That may seem irredeemably dry. From another angle: Scientific materialism assumes that things are absolutely separate from each other in space and disconnected from each other in time, a world of outsides without insides. These assumptions about the world became enthroned, not merely as unquestionable metaphysical assumptions about the world, but as habits of perception: We have trained ourselves to experience a world of outsides without insides.
In poetry, meaning is achieved by the reader enriching the text by giving the insides back to words; unless poems be a sheer catalyst for telepathy, in no way else can we account for the mystery of the transmission of poetic meaning: How can so few words convey so much meaning? Having experienced meaning in this way -- the brining together of the inside and outside of things through thought -- there is no turning back. Once the world is experienced in its coherence, the world is changed. And so through poetry may we break the perceptual bonds of idolatry and begin to win our world back.
This is especially clear if we realize how significant a role language plays in our sense of self and in our perception of the world. In William James PSYCHOLOGY, the chapter "The Stream of Thought," which explains the concept of the stream of consciousness, is followed by "The Sense of Self," so closely is that sense shaped by that stream. In reading the interior monologues of Virginia Woolf or James Joyce, which dramatize the stream of consciousness, we sense that inherent in the web of interior language is the very core of individual personality. What's more, we put much of the world together in that stream of consciousness; the world we perceive is linguistically mediated. These are powerful waters, where self and world are given shape.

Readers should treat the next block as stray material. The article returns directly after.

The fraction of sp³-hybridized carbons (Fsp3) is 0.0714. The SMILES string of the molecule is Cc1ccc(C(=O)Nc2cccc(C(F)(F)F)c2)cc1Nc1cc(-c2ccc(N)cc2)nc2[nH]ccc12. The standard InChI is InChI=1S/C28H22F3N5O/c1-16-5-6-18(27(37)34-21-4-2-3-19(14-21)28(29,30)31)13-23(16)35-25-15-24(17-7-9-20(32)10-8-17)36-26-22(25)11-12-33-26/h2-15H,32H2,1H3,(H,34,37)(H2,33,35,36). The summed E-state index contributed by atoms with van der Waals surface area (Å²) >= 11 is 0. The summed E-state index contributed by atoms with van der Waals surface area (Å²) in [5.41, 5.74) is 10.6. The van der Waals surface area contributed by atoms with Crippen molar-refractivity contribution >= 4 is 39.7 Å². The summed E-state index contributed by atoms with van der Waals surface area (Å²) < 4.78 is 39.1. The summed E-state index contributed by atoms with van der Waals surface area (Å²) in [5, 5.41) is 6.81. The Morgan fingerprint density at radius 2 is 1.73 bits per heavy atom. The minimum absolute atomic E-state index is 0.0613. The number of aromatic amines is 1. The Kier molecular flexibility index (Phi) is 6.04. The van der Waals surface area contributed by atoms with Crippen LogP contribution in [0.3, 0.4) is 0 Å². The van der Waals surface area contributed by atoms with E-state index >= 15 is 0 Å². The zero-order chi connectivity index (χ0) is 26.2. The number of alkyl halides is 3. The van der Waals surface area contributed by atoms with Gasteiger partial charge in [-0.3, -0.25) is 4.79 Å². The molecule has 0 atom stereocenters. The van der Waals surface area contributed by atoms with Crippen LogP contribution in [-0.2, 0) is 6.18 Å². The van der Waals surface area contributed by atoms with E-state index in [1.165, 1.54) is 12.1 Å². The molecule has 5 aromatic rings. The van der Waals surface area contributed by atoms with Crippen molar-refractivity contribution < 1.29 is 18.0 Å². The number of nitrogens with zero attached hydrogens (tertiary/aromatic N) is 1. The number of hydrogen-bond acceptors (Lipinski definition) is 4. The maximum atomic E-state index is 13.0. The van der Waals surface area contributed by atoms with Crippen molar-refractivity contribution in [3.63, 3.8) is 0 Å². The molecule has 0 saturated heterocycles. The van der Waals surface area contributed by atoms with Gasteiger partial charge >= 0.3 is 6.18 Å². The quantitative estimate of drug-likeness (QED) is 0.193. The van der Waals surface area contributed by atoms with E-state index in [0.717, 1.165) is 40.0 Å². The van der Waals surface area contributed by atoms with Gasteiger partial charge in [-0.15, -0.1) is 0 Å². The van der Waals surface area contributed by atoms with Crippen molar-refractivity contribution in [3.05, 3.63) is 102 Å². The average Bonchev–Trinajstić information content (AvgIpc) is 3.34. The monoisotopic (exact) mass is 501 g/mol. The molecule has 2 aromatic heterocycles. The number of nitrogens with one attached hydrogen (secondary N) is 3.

I am reading the "Additional Commentary" to your posting on the Barfield Listserv of the publication of Evolution &The New Gnosis. I will burden you with a couple of questions and a few comments next time. But now I must do some work to keep this enterprise, whether it monistic or dualistic, solvent.
© 2005 Don Cruse
Don Cruse was born in 1933 in London, England, grew up there during the war years and now lives in retirement on a farm in central Alberta, Canada. He is married with four adult children and three grandchildren. He has been a student of anthroposophy now for nearly fifty years, and considers 'The Philosophy of Freedom' to be Rudolf Steiner's most important single work.
By Don Cruse: 'Evolution and the New Gnosis, Anti-establishment Essays on Knowledge Science, Religion and Causal Logic' (ISBN 0-595-22445-8)
Many of Don's essays have been published by Southern Cross Review and may be found in our archives: back issues.
Born in 1949, Ken McClure received his BA from NYU in 1972. Since that time he has worked as a court reporter in New York, Vermont, and South Carolina. From 1996-2004, he and his wife, Kathi, owned and operated Rivendell Books in Montpelier, Vermont. They currently run McClure's Bookstore in Clemson, South Carolina.